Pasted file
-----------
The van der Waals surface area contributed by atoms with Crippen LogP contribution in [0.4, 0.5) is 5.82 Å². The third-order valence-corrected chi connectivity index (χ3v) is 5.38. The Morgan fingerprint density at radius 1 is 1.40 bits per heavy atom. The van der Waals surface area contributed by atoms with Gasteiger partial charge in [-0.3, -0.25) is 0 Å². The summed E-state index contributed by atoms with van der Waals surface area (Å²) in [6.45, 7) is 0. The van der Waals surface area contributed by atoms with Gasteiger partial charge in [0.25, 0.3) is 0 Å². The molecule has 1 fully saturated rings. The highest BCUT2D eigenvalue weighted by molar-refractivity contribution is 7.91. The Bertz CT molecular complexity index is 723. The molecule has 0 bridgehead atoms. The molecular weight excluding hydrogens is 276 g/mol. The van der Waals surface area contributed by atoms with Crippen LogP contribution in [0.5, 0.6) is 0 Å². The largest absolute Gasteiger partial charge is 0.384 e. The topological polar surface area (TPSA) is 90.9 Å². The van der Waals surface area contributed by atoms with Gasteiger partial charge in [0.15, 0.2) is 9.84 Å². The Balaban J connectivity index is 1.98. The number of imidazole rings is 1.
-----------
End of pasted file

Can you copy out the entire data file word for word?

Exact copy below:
The van der Waals surface area contributed by atoms with Crippen LogP contribution in [0.4, 0.5) is 5.82 Å². The third-order valence-corrected chi connectivity index (χ3v) is 5.38. The Morgan fingerprint density at radius 1 is 1.40 bits per heavy atom. The van der Waals surface area contributed by atoms with Gasteiger partial charge in [-0.3, -0.25) is 0 Å². The summed E-state index contributed by atoms with van der Waals surface area (Å²) in [6.45, 7) is 0. The van der Waals surface area contributed by atoms with Gasteiger partial charge in [0.25, 0.3) is 0 Å². The molecule has 1 fully saturated rings. The highest BCUT2D eigenvalue weighted by molar-refractivity contribution is 7.91. The Bertz CT molecular complexity index is 723. The molecule has 0 bridgehead atoms. The molecular weight excluding hydrogens is 276 g/mol. The van der Waals surface area contributed by atoms with Crippen LogP contribution in [0.5, 0.6) is 0 Å². The largest absolute Gasteiger partial charge is 0.384 e. The topological polar surface area (TPSA) is 90.9 Å². The van der Waals surface area contributed by atoms with Gasteiger partial charge in [0.15, 0.2) is 9.84 Å². The Balaban J connectivity index is 1.98. The number of imidazole rings is 1.